A devoted church, is a praying church. In this series, we’ll explore what Jesus said, what the early church did, and how we, the church, can become more devoted
What JESUS said about prayer…
Jesus taught his disciples how to pray. Before giving them a prayer model, he made two comments. First, there is no need to pray in public places to be heard by those around them. God hears our prayers in the secret of our hearts. Second, make sure you don’t use “empty phrases”. In other words, simple and short is always better than wordy and long. After all, the “Father knows what you need before you ask him.”[i] Jesus continued His teaching by giving his disciples a prayer model. The model we all know well:
“Our Father in heaven, hallowed be Your name.
Your kingdom come, Your will be done,
on earth as it is in heaven.
Give us this day our daily bread,
and forgive us our debts,
as we also have forgiven our debtors
And lead us not into temptation,
But deliver us from evil.”[ii]
This model is all about praying for God’s will to be accomplished while his followers are taken care of. The key here is “[God’s] will be done.” Something else to note is that there are no singular pronouns in the prayer. The prayer doesn’t start with “My Father” or “His Father”, it starts with “Our Father”. The model includes God’s will for all of us together as one Church body. Jesus was teaching how the Church needs to be devoted to prayer.
What the EARLY CHURCH did…
The early Church was devoted to prayer.[iii] This is not only seen in scripture, but also in other early documents like The Didache – a document referring to the teaching of the twelve Apostles. This first/second century document states that a Christian should say the Lord’s prayer three times daily.[iv]
By the fourth century, tradition called for a Christian to pray seven times daily. This seemed to differ based on whether a Christian was home or not. Without question, however, a Christian should pray at rising, during the lighting of the evening candle, at bed time, and midnight.[v]
As Christianity developed, scripted prayers became a common way to help a Christians engage in prayer. Many main-line denominations continue to use prayer books and scripted prayers today.
What EARLY PENTECOSTALS did…
For early Pentecostals, prayer was one of the most significant activities. To pray, meant to open themselves to what the Spirit is doing among them. Being a denomination that was built on the activity of the Spirit, prayer became a major aspect of Pentecostal spirituality.
As a part of their spiritual life, early Pentecostals prayed in the Spirit. Steven Jack Land[vi] suggests that there are three ways early Pentecostals did this:
1) With words known to others – letting the Spirit guide their words as they prayed
2) With no words – groaning, crying and laughing in response to what the Spirit was doing.
3) With words unknown to others – praying in tongues. Using a prayer language to speak to God.
Praying in the Spirit was also a part of the believer’s daily walk with God. Alice Garrigus[vii], the Pentecostal pioneer of Newfoundland, was praying when she read The Christian’s Secret of a Happy Life.[viii] She wrote, “…often on my knees, eyes blinded with tears praying fervently, ‘O God, if there be such an experience, won’t you bring me into it?'”[ix]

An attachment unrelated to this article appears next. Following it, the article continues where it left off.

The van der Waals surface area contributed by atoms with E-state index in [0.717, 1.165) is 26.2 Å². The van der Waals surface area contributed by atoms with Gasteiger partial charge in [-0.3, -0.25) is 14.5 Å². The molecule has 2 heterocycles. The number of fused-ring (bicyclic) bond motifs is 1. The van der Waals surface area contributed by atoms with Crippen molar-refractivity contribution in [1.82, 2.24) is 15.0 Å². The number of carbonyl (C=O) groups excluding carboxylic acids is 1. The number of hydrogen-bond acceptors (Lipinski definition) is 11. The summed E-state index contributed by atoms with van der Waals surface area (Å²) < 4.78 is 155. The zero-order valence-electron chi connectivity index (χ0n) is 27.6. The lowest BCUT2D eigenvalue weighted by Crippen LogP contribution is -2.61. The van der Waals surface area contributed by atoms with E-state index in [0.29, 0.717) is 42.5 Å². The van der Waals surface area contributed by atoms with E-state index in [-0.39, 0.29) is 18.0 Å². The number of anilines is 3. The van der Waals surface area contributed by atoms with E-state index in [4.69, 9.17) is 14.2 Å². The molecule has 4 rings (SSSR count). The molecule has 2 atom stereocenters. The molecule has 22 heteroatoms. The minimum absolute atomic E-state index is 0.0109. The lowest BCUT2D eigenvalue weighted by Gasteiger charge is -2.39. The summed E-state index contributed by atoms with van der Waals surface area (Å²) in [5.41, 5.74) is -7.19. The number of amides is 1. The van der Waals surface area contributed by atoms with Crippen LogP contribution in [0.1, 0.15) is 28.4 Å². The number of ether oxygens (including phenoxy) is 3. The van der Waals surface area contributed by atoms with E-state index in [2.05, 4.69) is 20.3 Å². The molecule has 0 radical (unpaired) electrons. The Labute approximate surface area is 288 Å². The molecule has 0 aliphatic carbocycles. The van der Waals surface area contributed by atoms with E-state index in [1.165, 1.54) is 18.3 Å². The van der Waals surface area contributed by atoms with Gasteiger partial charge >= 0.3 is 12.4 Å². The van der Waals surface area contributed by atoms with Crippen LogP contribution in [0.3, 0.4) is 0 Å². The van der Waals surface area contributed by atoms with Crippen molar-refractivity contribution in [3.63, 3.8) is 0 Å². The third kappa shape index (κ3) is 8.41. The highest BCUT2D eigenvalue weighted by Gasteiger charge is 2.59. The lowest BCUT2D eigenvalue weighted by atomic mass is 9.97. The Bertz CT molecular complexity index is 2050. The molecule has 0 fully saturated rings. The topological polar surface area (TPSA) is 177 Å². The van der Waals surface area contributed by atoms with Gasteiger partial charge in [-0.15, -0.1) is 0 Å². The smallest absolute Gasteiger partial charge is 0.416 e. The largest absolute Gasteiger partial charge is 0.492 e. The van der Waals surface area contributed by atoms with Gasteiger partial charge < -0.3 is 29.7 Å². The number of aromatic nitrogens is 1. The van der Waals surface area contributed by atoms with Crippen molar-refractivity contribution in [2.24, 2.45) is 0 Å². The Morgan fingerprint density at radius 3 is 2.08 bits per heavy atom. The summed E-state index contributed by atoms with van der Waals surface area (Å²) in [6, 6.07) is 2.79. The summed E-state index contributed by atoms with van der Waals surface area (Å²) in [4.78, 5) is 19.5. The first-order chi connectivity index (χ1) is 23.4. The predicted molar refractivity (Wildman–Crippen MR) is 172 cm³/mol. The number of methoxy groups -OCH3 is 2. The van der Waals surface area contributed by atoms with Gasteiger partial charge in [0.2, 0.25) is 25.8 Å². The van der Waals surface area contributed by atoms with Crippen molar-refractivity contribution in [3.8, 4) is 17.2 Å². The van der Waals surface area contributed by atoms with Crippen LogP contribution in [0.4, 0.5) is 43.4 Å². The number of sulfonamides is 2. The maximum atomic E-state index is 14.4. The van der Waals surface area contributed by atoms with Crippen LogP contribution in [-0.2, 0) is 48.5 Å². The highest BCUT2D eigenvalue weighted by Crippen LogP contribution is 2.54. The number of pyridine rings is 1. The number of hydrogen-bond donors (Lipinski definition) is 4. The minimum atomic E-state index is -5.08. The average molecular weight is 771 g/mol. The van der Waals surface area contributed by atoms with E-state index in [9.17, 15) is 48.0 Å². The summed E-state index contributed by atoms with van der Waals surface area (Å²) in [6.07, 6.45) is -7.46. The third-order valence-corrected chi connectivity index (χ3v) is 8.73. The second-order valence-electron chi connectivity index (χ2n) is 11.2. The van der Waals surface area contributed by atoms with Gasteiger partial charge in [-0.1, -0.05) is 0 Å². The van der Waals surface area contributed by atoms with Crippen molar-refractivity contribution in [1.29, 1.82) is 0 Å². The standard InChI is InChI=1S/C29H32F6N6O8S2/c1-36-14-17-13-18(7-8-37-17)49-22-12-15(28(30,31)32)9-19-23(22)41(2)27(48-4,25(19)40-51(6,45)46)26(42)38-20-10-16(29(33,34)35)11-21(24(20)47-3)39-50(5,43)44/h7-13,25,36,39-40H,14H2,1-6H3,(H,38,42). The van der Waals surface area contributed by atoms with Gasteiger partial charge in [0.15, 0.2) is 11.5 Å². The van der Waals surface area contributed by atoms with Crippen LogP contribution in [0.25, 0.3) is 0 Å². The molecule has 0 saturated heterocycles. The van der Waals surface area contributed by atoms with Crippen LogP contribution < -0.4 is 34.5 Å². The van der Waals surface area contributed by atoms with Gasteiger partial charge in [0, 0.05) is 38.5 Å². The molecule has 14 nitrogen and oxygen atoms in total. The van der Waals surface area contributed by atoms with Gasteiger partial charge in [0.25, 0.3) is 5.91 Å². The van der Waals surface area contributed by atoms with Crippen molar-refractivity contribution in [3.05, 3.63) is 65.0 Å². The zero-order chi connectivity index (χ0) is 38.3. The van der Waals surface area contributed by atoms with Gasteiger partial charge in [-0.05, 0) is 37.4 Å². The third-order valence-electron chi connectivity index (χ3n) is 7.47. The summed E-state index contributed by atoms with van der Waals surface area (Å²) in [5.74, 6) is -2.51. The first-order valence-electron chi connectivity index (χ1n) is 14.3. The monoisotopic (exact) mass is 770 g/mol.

It’s safe to say early Pentecostals relied on prayer. It wasn’t only a significant part of the church service, but also the heart of the believer. They were devoted to it!
What the CHURCH TODAY needs to do…
As we explore what those before us did, it’s important for us to ask: “are we devoted to prayer in this generation? Do we use the Lord’s prayer as our prayer model? Is prayer the center of our lives?” If we want to see God move, then we must first pray for God’s will to be accomplished; and second, pray for God to supply our needs and the needs of others along the way.
Let’s commit to a private prayer life and to a praying Church – a Church who prioritizes prayer, meets regularly to pray, and realizes that prayer always precedes something beautiful. If your church holds weekly prayer meetings or pre-service prayer times, attending these, might be a great way to start placing prayer as a priority.
Will we be devoted people who pray?
[i] Matthew 6:5-8, ESV.
[ii] Matthew 6:9-13, ESV.
[iii] Acts 2:42, ESV.
[iv] Maxwell Standiforth, trans., Early Christian Writings: the Apostolic Fathers (penguin Classics) (Harmondsworth: Penguin Classics, 1968), 231.
[v] Henry Chadwick, The Early Church (Harmondsworth: Penguin Books, 1967), 272.
[vi] Steven Jack Land, Pentecostal Spirituality (Cleveland: CPT Press, 2010), 166-172.
[vii] About Garrigus (http://www.heritage.nf.ca/society/pentecostal.html), Writings by Garrigus (http://www.mun.ca/rels/pent/).
[viii] Hannah Whitall Smith, The Christian’s Secret of a Happy Life (Uhrichsville: Barbour Publishing, 2010)
[ix]Alice B. Garrigus, “Walking In The King’s Highway” Chapter 4, Memorial University, http://www.mun.ca/rels/pent/texts/king/king4.html (accessed January 4, 2013).